Thursday, November 26, 2015

What's a Cherpumple?

I'm breaking free from the regularly scheduled "reading blog post" programming to bring some holiday cheer. I hope you enjoy!

If you're like me, you've never heard of a Cherpumple before. And you probably thought your life was just fine not knowing. That is...until you know. Once you know, you can never go back. 

What I am about to introduce you to is the weirdest, most adventurous, most intense Thanksgiving dessert ever imagined. This fantasy dessert has some drama as to who created it- a quick google search reveals that it was created in 2009 by Charles Phoenix, however in some of the comments, people claim to have seen it before by a place in Utah named Cakewalk. I am not one to settle these types of debates- however- if you want to see how Charles Pheonix made his- watch this handy YouTube video here. And perhaps, if you are incredibly interested, you could also read this article- if you want to know Mr. Phoenix's reasons for creating the Cherpumple- which basically boils down to the simple fact that, at Thanksgiving, everyone always wants "a little piece" of each type of pie- and perhaps even some cake. So poof- he combined them and the Cherpumple was born.

So there I was, living a perfectly normal life, until two days before Thanksgiving this year, when my husband starts talking about this quizzical dessert. He explained it's just like the "Turdunkin" (which, of course we all know is a Turducken- he just can't ever say it right...) and that it's the dessert equivalent. Luckily for me, I don't like eating any type of pie- or really any dessert for that matter- but I do love baking...and him. So we hatched the crazy idea to actually attempt this monster pie/cake for our guests at Thanksgiving this year. 

I started where I normally start when I want a cool, new baking idea- Pinterest. Turns out, there are way more crazy people than me in the world and many people have tried this before us- which is a great thing because I was able to read up on many tips and tricks before starting. (Spoiler Alert: Even with the tips- some stuff still goes always does!) This blog post, from 2011, was my go-to inspiration. And because I loved how she documented her journey so much- I figured I would do the same- hence this post that you're reading right now.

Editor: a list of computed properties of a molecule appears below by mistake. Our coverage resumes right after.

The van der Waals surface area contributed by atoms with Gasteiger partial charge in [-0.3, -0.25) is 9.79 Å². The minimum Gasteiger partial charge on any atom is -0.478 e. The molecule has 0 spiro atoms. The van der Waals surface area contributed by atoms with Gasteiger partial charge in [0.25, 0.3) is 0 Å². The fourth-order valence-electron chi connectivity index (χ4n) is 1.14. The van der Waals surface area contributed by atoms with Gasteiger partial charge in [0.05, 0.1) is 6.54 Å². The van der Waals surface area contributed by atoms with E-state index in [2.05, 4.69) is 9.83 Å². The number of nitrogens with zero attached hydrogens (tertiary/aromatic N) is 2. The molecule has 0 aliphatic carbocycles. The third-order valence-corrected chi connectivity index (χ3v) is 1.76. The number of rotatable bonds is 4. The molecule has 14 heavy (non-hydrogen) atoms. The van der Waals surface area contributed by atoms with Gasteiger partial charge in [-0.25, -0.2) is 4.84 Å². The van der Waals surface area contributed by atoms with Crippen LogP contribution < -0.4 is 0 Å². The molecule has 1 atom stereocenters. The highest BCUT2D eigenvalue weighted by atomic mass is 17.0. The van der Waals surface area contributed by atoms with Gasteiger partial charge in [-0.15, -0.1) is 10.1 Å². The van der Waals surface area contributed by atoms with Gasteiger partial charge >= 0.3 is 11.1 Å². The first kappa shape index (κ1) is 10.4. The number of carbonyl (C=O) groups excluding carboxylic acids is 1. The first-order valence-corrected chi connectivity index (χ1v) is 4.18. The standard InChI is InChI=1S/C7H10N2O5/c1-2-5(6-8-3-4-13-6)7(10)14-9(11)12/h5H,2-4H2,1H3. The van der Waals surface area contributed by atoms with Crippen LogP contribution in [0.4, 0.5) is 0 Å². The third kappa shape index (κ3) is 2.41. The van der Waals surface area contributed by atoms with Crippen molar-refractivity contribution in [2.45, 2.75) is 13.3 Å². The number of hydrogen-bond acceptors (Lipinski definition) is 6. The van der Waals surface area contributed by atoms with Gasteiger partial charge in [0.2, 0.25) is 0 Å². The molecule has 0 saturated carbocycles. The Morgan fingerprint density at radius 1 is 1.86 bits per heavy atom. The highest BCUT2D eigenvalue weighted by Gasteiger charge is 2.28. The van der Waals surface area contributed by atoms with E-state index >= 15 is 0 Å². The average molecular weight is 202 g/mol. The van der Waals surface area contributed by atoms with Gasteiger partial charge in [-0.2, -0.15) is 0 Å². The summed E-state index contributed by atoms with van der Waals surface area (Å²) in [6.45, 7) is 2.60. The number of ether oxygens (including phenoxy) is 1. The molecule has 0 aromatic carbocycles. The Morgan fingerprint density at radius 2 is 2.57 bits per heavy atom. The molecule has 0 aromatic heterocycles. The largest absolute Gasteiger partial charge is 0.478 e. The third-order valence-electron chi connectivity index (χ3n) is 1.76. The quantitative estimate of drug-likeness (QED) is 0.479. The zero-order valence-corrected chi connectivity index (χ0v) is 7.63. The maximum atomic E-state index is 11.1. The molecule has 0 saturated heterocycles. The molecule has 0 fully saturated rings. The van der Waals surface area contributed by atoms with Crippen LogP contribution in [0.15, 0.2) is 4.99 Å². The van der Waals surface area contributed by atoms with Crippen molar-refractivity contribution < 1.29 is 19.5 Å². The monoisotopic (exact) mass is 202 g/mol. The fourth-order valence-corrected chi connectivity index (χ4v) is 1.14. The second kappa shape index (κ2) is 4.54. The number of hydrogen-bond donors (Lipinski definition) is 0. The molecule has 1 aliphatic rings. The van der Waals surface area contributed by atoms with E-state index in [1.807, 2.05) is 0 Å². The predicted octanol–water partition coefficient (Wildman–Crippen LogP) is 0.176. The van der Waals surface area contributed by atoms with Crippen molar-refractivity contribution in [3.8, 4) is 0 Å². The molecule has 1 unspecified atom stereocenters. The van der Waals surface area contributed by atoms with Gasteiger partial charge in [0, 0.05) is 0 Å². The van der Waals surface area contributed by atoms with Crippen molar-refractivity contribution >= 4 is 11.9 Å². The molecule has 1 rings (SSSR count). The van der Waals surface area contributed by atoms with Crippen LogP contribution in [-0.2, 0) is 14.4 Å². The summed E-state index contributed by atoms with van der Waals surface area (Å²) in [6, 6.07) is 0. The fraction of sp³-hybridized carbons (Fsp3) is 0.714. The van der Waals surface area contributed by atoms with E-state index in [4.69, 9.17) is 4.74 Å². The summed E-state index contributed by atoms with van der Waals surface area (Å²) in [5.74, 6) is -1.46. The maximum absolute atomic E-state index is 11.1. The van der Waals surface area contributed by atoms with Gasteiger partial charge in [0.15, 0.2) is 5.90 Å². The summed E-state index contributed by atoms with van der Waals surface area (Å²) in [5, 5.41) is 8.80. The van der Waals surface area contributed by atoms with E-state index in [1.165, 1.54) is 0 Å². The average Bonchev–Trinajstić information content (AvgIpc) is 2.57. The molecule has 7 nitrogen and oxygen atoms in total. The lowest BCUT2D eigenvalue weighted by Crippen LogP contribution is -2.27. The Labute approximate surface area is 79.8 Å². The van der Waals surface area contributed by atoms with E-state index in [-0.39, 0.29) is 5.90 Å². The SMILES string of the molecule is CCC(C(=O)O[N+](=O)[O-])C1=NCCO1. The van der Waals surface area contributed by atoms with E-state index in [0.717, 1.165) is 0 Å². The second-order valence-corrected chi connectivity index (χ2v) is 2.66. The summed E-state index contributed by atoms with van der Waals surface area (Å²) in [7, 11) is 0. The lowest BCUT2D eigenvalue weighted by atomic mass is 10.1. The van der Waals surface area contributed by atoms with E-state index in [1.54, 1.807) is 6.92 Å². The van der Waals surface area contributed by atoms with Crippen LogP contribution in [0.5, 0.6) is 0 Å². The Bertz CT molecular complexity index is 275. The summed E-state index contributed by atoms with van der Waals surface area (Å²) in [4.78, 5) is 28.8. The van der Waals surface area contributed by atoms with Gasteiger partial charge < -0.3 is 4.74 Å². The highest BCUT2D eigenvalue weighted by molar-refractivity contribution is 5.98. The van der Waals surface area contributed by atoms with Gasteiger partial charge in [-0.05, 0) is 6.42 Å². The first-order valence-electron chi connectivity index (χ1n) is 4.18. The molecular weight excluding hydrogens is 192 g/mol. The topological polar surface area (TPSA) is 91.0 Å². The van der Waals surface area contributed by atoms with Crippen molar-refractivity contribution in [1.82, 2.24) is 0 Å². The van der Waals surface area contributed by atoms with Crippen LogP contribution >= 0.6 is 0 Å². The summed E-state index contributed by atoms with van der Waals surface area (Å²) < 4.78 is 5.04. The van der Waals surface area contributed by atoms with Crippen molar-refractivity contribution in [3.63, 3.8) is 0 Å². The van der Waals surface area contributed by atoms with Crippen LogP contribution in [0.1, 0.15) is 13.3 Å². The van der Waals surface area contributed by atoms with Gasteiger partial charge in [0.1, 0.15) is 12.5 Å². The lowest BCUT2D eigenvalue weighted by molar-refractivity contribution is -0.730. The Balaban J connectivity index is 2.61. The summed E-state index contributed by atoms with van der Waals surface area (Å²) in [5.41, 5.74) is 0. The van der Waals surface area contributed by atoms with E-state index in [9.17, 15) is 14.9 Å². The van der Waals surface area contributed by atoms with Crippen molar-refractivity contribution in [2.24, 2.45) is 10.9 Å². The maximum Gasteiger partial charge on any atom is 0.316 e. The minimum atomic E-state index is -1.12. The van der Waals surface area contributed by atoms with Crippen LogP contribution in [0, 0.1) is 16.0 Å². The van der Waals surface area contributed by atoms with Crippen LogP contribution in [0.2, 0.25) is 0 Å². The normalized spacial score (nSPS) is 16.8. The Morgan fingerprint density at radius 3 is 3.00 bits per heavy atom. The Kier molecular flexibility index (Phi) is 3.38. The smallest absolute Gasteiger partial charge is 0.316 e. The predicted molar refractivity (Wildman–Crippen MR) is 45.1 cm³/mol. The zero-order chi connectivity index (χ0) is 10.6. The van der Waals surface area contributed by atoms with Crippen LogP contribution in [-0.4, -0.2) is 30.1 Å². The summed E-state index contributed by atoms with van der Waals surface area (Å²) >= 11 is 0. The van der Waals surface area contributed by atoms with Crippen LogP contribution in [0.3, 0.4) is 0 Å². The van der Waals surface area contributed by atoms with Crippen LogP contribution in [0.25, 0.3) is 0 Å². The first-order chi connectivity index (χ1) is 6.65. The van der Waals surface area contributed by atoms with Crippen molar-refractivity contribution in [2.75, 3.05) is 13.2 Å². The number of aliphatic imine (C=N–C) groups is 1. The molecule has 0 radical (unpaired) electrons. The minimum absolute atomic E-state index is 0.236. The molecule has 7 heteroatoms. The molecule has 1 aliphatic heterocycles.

I know, by this point, you're just dying to get the how-to started- so let's begin. First things first- the ingredients. It's a pretty hefty list!

Above is a picture of everything included in making my Cherpumple. Now- this is a good time to point out that no recipe needs to be exactly copied- so I took some liberties and changed up the types of cakes. In the traditional Cherpumple (as if that's a thing!), Charles Phoenix uses three types of pies (apple, cherry, pumpkin) and three types of cakes (yellow, chocolate, spice). I did stick to the types of  pies (otherwise I'd have to come up with a new name and I'm on vacation, after all...) but I altered the types of cakes. So here's a list of everything involved:
Nonstick cooking spray, four cans of cream cheese icing, one apple pie, one cherry pie, one pumpkin pie, eggs, parchment paper, cooking oil, one box butter yellow cake mix, one box red velvet cake mix, and one box carrot cake mix. 
I should note that I also had to purchase that 9" springform pan- I didn't have one and it was on a great sale so I figured why not! Just made sure that when you are buying your pies- you don't get a pie bigger than your pan. Typically pies come in 8" or 10" so get the 8" if, like me, you have a 9" pan.   

So here is what my final product will look like. On the bottom, a cherry pie in red velvet cake. In the middle, an apple pie in carrot cake. And finally, the top layer, a pumpkin pie in buttery yellow cake. Shout out to Reggie at ISU- who would no doubt love to try this Cherpumple! There did seem to be some controversy as to which pie to put in which layer- some saying that pumpkin should be on the bottom because it is the most dense and would withhold it's shape at the bottom the best. That was the plan for us, too, but unfortunately, we put the cherry/red velvet on the plate first and it was too unstable to take off and move. We'll address that later, too. It's also important to note here that in preparation of the cakes, I followed a tip from the blog I linked above and anytime the cake box recipe called for liquid- I deducted 1/8 cup of it. And because I love being helpful- 1/8 cup is equivalent to 2 tablespoons- thanks Siri- which will come in handy when you need to do some conversions. Apparently this 1/8 cup less liquid is because you don't want the cakes to be too moist- because then they might fall apart around your pie. I wasn't willing to take that risk, so I deducted the liquid.

Now that you have prepared you cake mix according to the box (following the 1/8 less rule), you need to pour 1/3 of that mixture into your pan. Also important to note- every picture that I found online had parchment paper in the bottom of the pan. Being the rule follower that I am, I bought some parchment paper (thanks, Dollar Tree!) and traced the pan to make a round paper disc for the bottom of my pan. You need to spray the pan first, then put the paper in, then spray again. Don't ask me why- I just follow the rules! Your pan is now prepped and you need to pour 1/3 of the cake mix (thanks, math!) into the bottom of the pan.